f



WHILE LOOP AS FOR LOOP

its possible? 

For each id in (SELECT * FROM table)
     INSERT INTO table2(id,fk,nombre)
        values(1,id,'xxx');
0
ISO
7/29/2015 1:58:07 PM
comp.databases.ms-sqlserver 14567 articles. 1 followers. janinepelletier (108) is leader. Post Follow

5 Replies
4523 Views

Similar Articles

[PageSpeed] 12

Jessica Gonz´┐Żlez (jess.rgm@gmail.com) writes:
> its possible? 
> 
> For each id in (SELECT * FROM table)
>      INSERT INTO table2(id,fk,nombre)
>         values(1,id,'xxx');
> 

So in SQL, you don't normally code the loops explicitly - the loops are 
hidden on the inside. Logically, it is an operation of a set.

   INSERT table(id, fk, nombre)
      SELECT 1, id, 'xxx'
      FROM   table


-- 
Erland Sommarskog, SQL Server MVP, esquel@sommarskog.se

Books Online for SQL Server 2005 at
http://www.microsoft.com/technet/prodtechnol/sql/2005/downloads/books.mspx
Books Online for SQL Server 2000 at
http://www.microsoft.com/sql/prodinfo/previousversions/books.mspx
0
Erland
7/29/2015 2:04:52 PM
thanks.. but

SET IDENTITY_INSERT table ON;
INSERT INTO table(pk,activo,permiso,rol) 
      SELECT IDENT_CURRENT('table')+1,'S',id, 1
      FROM table2


return error  

Violation of PRIMARY KEY constraint 'PK__table__3213E83F2B947552'. Cannot insert duplicate key in object 'table'. The duplicate key value is (6).

only 'id' i need get from table2
0
ISO
7/29/2015 2:31:23 PM
Jessica Gonz´┐Żlez (jess.rgm@gmail.com) writes:
> thanks.. but
> 
> SET IDENTITY_INSERT table ON;
> INSERT INTO table(pk,activo,permiso,rol) 
>       SELECT IDENT_CURRENT('table')+1,'S',id, 1
>       FROM table2
> 
> 
> return error  
> 
> Violation of PRIMARY KEY constraint 'PK__table__3213E83F2B947552'.
> Cannot insert duplicate key in object 'table'. The duplicate key value
> is (6). 

Why do you fiddle with IDENTITY_INSERT ON? That is an option you rarely have 
any reason to play with. And IDENT_CURRENT you have even more rare reason to 
touch. That is not a particularly useful function.

If you have made the column an IDENTITY column, you should not assign the 
values explicitly. And vice versa: if you want to be able to specify the 
values explicitly, you sould not use IDENTITY.


-- 
Erland Sommarskog, SQL Server MVP, esquel@sommarskog.se

Books Online for SQL Server 2005 at
http://www.microsoft.com/technet/prodtechnol/sql/2005/downloads/books.mspx
Books Online for SQL Server 2000 at
http://www.microsoft.com/sql/prodinfo/previousversions/books.mspx
0
Erland
7/29/2015 3:44:21 PM
On Wednesday, 29 July 2015 16:45:58 UTC+1, Erland Sommarskog  wrote:
> Jessica Gonz=E1lez (jess.rgm@gmail.com) writes:
> > thanks.. but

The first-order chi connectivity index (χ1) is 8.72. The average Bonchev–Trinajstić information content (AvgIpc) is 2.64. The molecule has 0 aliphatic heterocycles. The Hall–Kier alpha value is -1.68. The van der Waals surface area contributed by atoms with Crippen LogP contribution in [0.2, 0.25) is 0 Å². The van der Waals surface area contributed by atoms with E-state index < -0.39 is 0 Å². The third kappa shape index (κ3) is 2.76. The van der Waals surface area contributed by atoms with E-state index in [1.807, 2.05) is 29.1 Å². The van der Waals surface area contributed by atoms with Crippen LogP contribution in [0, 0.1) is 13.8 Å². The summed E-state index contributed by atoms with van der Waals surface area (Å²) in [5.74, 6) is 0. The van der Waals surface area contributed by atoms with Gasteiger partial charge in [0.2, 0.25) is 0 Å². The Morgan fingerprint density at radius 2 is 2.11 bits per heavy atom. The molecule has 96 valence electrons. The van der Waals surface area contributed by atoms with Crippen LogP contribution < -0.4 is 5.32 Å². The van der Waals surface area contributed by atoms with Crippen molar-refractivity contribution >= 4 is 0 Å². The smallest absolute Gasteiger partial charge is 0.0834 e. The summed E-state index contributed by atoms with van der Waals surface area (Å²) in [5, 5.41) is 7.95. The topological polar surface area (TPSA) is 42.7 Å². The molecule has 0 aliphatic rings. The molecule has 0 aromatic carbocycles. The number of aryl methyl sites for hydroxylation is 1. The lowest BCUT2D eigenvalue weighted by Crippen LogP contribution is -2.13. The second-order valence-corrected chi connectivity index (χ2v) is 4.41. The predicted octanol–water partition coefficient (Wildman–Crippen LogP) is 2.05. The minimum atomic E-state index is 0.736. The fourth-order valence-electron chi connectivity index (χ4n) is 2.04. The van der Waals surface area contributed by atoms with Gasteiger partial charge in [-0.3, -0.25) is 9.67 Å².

> >=20
> > SET IDENTITY_INSERT table ON;
> > INSERT INTO table(pk,activo,permiso,rol)=20
> >       SELECT IDENT_CURRENT('table')+1,'S',id, 1
> >       FROM table2
> >=20
> >=20
> > return error =20
> >=20
> > Violation of PRIMARY KEY constraint 'PK__table__3213E83F2B947552'.
> > Cannot insert duplicate key in object 'table'. The duplicate key value
> > is (6).=20
>=20
> Why do you fiddle with IDENTITY_INSERT ON? That is an option you rarely h=
ave=20
> any reason to play with. And IDENT_CURRENT you have even more rare reason=
 to=20
> touch. That is not a particularly useful function.
>=20
> If you have made the column an IDENTITY column, you should not assign the=
=20
> values explicitly. And vice versa: if you want to be able to specify the=
=20
> values explicitly, you sould not use IDENTITY.

Of course maybe you didn't make the column IDENTITY,
some other idiot did.

And maybe some idiot boss says that you have to assign
it explicitly.

Or, you just changed your mind.

But the point is that /usually/ you'd do this:

INSERT INTO table(activo,permiso,rol)=20
      SELECT 'S',id, 1=20
      FROM table2=20

and the identity column gets a key value automatically.

A different case to override it is if you want the=20
key in table 1 to hold the same value as the key=20
in table 2.  Sometimes you have to do a thing=20
like that.  But then you will just insert using the=20
key column name from table 2, which has a different=20
value in each row. =20

SET IDENTITY_INSERT table ON;=20
INSERT INTO table(pk,activo,permiso,rol)=20
      SELECT pk2,'S',id, 1=20
      FROM table2;
SET IDENTITY_INSERT table OFF;=20

If you do want to write a loop in Transact SQL
then a conventional way to do it is to use a "cursor",
an object that can fetch one table row at a time.
But this is not popular.

An ordinary cursor needs to be uniquely named,=20
created, started (OPEN), stopped (CLOSE), and=20
disposed of (DEALLOCATE) in the correct order,=20
which is tricky.  So I like to use a "cursor=20
variable"; when the variable ceases to exist,=20
so does its cursor.  But some keywords don't work
with the cursor variable - STATIC works but=20
INSENSITIVE doesn't, I found recently.
0
rja
7/29/2015 5:03:49 PM
Your mindset is wrong. SQL is a declarative language and does not use proce=
dural constructs. Things happen "all at once" in whole sets, not in sequent=
ial steps. This means we have no loops. A classic book on this topic is Pet=
er Henderson's FUNCTIONAL PROGRAMMING.
0
CELKO
8/15/2015 12:54:12 AM
Reply: